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William Botts of Rappahannock Legal Services receives prestigious award
By JESSICA ALLEN
Bill Botts got a call at 3:30 a.m. in 1986 that helped change the way obstetricians treated uninsured pregnant women in the Fredericksburg area.
Botts, an attorney with the Rappahannock Legal Services, listened to his client say that she was having contractions. She was at Mary Washington Hospital, but the doctors would not treat her.
He rushed to her aid. Botts soon learned that obstetricians with staff privileges at Mary Washington had passed a resolution stating that they would refer all indigent patients to the Medical College of Virginia in Richmond for childbirth.
High malpractice risks was one of the reasons the doctors cited.
Botts said the policy was a form of patient dumping. He filed a complaint against the hospital and later contacted federal and state investigators to review the situation.
Because of Bott's involvement, the hospital in 1987 agreed to stop the routine transfer of poor women to MCV for the delivery of their babies.
"The settlement was a win-win situation," he recalled. "Everybody started working together like the way it is today."
Cases such as these are one of the reasons why the 58-year-old Stafford County resident recently received the 2005 Legal Aid Award from the Virginia State Bar.
As the executive director of the Rappahannock Legal Services and senior attorney, Botts continues to represent the poor in all areas. His three main focus points are in housing, health and immigration, he said.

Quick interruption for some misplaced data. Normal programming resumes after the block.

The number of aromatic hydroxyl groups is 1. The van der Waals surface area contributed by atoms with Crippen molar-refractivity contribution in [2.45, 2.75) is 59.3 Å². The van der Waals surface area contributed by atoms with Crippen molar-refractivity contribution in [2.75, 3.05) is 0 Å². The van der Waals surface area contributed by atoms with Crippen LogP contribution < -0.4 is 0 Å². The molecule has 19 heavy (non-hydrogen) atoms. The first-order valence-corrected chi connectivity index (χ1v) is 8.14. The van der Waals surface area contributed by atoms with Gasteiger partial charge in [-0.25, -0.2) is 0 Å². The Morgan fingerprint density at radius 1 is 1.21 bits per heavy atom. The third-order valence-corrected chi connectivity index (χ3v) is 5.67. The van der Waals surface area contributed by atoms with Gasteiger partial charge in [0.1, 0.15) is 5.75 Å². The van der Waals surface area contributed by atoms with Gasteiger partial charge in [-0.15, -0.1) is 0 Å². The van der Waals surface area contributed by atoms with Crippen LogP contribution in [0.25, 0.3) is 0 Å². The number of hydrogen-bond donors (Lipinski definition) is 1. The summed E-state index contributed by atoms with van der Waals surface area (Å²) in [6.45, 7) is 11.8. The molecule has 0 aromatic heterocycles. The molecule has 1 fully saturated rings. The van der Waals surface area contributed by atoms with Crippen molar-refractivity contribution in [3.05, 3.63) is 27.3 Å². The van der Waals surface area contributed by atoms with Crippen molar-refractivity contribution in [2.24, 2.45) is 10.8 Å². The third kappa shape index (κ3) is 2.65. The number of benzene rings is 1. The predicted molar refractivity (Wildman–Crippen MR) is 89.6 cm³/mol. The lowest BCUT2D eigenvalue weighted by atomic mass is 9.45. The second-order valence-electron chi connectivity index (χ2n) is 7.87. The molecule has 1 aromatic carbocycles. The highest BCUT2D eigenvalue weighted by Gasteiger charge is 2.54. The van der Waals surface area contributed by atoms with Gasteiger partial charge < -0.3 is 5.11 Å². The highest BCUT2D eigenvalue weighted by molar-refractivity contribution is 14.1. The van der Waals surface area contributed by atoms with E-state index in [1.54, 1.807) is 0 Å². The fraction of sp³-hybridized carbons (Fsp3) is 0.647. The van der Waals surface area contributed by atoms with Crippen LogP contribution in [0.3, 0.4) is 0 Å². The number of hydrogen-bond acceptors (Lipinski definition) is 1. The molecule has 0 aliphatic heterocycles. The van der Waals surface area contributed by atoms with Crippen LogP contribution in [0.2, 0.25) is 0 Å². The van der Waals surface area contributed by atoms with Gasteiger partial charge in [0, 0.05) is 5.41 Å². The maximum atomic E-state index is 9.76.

Helping the less fortunate has been his passion for the past 36 years.
Botts graduated from the University of Virginia in 1969 with a degree in aerospace engineering, but decided to go into a field that would help serve those in need.
After working two years with the Peace Corps-style program, VISTA--the precursor of today's AmeriCorps, he went to George Washington University Law School and afterward worked with legal aid services in Florida and Virginia.
Botts has been with Rappahannock Legal Services in Fredericksburg since 1979. The nonprofit organization, which receives some state and federal grants, provides free civil legal assistance to low-income families.
There are two other offices--one in Culpeper and another one in Tappahannock--with 11 staff members. There are six attorneys who work on about 1,800 cases a year. Botts has an open caseload of about 120 cases.
"I feel blessed that I am able to make a difference in the lives of people that society ignores and that they are grateful for it," he said.
Ellyn Hartzler, a homelessness prevention paralegal at Rappahannock Legal Services, said it's an honor to work with Botts.
"I can't tell you how much I appreciate that man," she said. "He works from the heart. He really is a good person for this community."
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